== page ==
var response = '{"access_token":"afcddc76-8322-4186-9b54-aa4143f381eb","token_type":"bearer","refresh_token":"fda3fcf4-8335-45cf-94ca-cd0aec1a90cb","expires_in":29605,"scope":"custom default","firstname":"testswinetmm_cost","lastname":"testswinetmm_cost","email":"testswinetmm_cost@testingmail.com","uid":"testswinetmm_cost"}';
const newToken = JSON.parse(response);

for(let key in newToken){
   console.log(key, ":", newToken[key])

JavaScript JSON parse() Method, The JSON object, available in all modern browsers, has two very useful methods to deal with JSON-formatted content: parse and stringify. JSON.parse() takes a  The JSON.parse() function is included in all major browsers and in the latest ECMAScript (JavaScript) standard. The numbers in the table below specifies the first browser version that fully supports the JSON.parse() function:

console.log('EntroSubscribeTokenType', typeof JSON.parse(JSON.stringify(response)));

[11:37:46] console.log: EntroSubscribeTokenType string

This means that response is actually a string.

const json = '{ "name" : "Fred" }';
console.log(typeof json, json);

const jsonToString = JSON.stringify(json);
console.log(typeof jsonToString, jsonToString);

const jsonToStringParsed = JSON.parse(jsonToString);
console.log(typeof jsonToStringParsed, jsonToStringParsed);

console.log("json === jsonToStringParsed", json === jsonToStringParsed);

JSON.parse() and JSON.stringify() ← Alligator.io, parse() takes a JSON string and then transforms it into a JavaScript object. Let's take a look at a code example: JSON.stringify() can take  The JavaScript exceptions thrown by JSON.parse() occur when string failed to be parsed as JSON. Message SyntaxError: JSON.parse: unterminated string literal SyntaxError: JSON.parse: bad control character in string literal SyntaxError: JSON.parse: bad character in string literal SyntaxError: JSON.parse: bad Unicode escape SyntaxError: JSON.parse: bad escape character SyntaxError: JSON.parse: unterminated string SyntaxError: JSON.parse: no number after minus sign SyntaxError: JSON.parse

You are getting response in Object format. To check whether syntax of JSON data is valid or not , you can copy the response text to online JSON parser like JSON Formatter.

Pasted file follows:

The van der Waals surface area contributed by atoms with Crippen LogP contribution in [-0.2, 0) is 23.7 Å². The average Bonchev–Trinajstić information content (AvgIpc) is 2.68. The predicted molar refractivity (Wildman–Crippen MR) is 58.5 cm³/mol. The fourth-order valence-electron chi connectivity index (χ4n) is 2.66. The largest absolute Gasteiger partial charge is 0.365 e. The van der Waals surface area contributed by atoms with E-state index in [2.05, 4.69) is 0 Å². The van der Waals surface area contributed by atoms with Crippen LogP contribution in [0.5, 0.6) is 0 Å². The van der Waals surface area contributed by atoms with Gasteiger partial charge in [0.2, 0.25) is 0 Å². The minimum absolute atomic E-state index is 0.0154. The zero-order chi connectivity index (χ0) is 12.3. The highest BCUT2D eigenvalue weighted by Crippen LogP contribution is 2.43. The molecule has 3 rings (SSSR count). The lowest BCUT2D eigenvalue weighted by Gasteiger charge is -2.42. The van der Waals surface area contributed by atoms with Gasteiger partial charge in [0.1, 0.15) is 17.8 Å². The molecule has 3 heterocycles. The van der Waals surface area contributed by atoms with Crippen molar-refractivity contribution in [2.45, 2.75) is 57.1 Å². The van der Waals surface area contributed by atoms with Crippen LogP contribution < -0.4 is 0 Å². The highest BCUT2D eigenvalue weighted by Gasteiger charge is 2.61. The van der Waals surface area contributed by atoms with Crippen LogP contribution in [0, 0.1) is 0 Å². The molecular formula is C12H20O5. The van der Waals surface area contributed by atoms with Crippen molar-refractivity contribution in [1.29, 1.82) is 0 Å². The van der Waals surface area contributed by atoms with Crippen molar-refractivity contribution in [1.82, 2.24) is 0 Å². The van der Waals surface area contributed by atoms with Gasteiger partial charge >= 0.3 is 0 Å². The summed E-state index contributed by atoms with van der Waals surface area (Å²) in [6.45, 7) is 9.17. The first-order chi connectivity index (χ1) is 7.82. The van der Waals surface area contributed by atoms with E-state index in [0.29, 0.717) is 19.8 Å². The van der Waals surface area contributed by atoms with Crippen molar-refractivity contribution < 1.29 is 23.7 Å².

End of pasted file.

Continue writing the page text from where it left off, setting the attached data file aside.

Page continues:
How to use JSON.stringify() and JSON.parse() in JavaScript, stringify() with such data types does not throw any error. By the way, as for me, one of the biggest problems of cloning with JSON.stringify() is that  1234as and 123,123 are not valid JSON, and so JSON.parse () throws in both cases. (The former isn't legal JavaScript syntax to begin with, and the latter contains a comma operator that doesn't belong.) 1234 on the other hand is a Number literal and therefore valid JSON, representing itself.

Why JSON.parse(JSON.stringify()) is a bad practice to clone an , Parsing JSON means interpreting the data with whatever language u are using at In javascript to parse the data with JSON.parse(), and the data becomes a  JSON.parse () is used at runtime for data retrieved while the application is running, not for constructing the source code itself.

What does parsing JSON mean?, The standard way to parse JSON in JavaScript is JSON.parse() in an esoteric JavaScript environment that doesn't include the standard APIs. As an empty string is not valid JSON it would be incorrect for JSON.parse('') to return null because "null" is valid JSON. e.g. JSON.parse("null"); returns null. It would be a mistake for invalid JSON to also be parsed to null. While an empty string is not valid JSON two quotes is valid JSON. This is an important distinction.

Parse JSON in JavaScript?, parse() suggests, this method converts a JSON string representation to a JavaScript value (JSON object). It can optionally use a reviver function to perform a  JSON.Parse Syntax Errors In most web applications, nearly all data transferred from a web server is transmitted in a string format. To convert that string into JSON, we use the